To reset the entire cumulative amp hour history you have to go to the Logs window, press enter and when the logs window shows up press ENTER again and make sure you press it hard.  A "Clear Log: UP/DOWN chooses" selection will appear and then you  have to press the UP arrow to bring each selection out one after the other. For me the UP arrow button had to be pressed repeatedly till I got to selection 7 which read:  Clear entire NEG AMP history.  And then I pressed enter.  And that did it!!!   ;D

(Anyway, I wanted to write that out so that someone searching this topic could see it.)

So everything seems okay now except the AHs reading seems low to me. My Renogy monitor always showed the battery bank at 400 AHs when Float was reached in the morning.  So.... Not that I don't like the WBjr waaaaay better...  I definitely do, but I need to understand it.
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The "Classic" charge controller / Re: How to Monitor Classic 200SL
« Last post by justinbowser on Today at 11:42:52 AM »
Graham - or should I call you Mr. Wizard? - that worked perfectly!  I have the ESP32 flashed and configured and now just need to make the cable.  I can't thank you enough and I will update as soon as I make the cable and get attached to the classic!
9
Hi Lisa,

The Remaining Ah reading will be reduced from  100% (400 Ah),  if the battery temperature is below the Reference temperature (usually 25 degrees C).

Here is how to Reset Net Ah:

The Net Ah and SOC can be reset  Manually from the Classic MNGP front panel.   Push the left small round button on the display (IIRC,  this is the Status Button),  about four times (from the Main Status page)  --  this takes you to the WbJr Status screen.  Press the Left Soft button (square one,  upper left).  This takes you to the Net Ah screen.  Hold down the left Arrow button,  while pressing Enter.  (it may take a second or three,  but,)  This should reset the Net Ah to 0,  and the SOC to 100%.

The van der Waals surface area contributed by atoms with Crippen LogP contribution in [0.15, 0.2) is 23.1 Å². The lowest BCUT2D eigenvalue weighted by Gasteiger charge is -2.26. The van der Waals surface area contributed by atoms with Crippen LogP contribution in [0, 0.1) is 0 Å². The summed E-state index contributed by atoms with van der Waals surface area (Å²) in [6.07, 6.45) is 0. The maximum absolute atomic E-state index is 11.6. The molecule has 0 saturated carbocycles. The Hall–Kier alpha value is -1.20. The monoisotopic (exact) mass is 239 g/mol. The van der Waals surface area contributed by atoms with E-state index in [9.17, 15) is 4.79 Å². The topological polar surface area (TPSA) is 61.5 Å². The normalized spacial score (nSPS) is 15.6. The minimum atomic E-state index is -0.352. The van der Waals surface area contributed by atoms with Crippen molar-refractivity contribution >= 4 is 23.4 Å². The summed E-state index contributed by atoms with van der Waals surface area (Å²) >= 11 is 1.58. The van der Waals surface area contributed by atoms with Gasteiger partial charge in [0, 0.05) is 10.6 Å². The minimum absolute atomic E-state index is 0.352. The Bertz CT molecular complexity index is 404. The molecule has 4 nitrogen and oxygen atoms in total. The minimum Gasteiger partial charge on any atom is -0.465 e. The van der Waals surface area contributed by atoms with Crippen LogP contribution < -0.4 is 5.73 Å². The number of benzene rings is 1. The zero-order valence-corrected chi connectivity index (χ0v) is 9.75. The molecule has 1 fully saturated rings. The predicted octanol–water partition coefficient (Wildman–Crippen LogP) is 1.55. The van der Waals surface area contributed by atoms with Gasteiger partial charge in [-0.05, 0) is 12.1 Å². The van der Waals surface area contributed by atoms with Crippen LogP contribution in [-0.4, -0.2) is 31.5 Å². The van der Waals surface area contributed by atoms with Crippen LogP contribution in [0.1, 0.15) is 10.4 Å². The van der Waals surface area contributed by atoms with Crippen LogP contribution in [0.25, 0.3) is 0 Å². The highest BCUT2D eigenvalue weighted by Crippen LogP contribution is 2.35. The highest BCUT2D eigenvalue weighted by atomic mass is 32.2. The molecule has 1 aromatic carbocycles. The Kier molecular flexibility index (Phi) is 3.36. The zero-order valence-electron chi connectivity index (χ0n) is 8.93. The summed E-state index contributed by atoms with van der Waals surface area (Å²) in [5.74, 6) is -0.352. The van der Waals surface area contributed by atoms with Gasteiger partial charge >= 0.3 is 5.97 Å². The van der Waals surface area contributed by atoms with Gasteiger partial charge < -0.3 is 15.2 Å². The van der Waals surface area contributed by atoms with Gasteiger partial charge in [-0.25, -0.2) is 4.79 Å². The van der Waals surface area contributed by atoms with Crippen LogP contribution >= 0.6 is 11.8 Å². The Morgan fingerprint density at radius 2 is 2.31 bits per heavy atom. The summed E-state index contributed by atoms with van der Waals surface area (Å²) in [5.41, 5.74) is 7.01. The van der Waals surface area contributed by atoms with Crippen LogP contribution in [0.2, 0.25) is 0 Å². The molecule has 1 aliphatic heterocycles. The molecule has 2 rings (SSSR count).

Also,  long ago,  IIRC,  you mentioned that the Classic Battery Temp Sensor (BTS),   was suspended near a battery (or similar).   If this BTS has not been attached to a battery,   please do so now.   Normally the BTS would be stuck about midway down the side of one battery,  in the inside center of the battery bank. Having the Classic able to do its best job possible in measuring the actual battery temperature,  is important,  especially with AGM batteries (which are very sensitive to accurate charge voltages).

Later,  Vic
10
B17-5 and B17-3 / Re: Inverter droop?
« Last post by WillEert on Today at 09:22:17 AM »
Hi Bob,

Thank you for your reply.

I will have to think about what you wrote to understand what you said. What I understand is that there are a few methods of having grid tie inverters cut back. My Magnum 4448's do some kind of frequency shift. It does not act to regulate the output of the AC coupled inverter incrementally however if I understand how it works correctly. What the Magnum seems to do is a step change to shift the frequency in order to get the AC Coupled inverter to disconnect fully, based on battery voltage. Then after the battery voltage drops it shifts the frequency back to allow the AC Coupled inverter to reconnect. On / Off control to me is far less than ideal.

I can see how a DC  inverter/charger which changes the frequency in proportion to the load would work similarly to the Australian voltage system, assuming the AC coupled inverter used the frequency shift to also vary it's output incrementally as the frequency shifted. I suppose if a suitable frequency sensing device is available then once again a diversion system could be controlled using frequency.

So the question remains but changes: Will the new Midnite inverters be capable of something like this to allow them to be used for AC coupled off grid systems that would cause the AC inverter to reduce it's output proportionately? If it is just a matter of programming then to me it would add value to this product. I appreciate that the design, fabrication and certification process has likely taken far longer than Midnite could ever have imagined. As we used to say in the pulp industry when estimating how long a project would take: Double it and add 4. Likely this would not be a good time to divert resources away from what is going on the bring the new equipment to market however maybe if the units do not have this capability now it could go on a list for later.

Thank you.
Will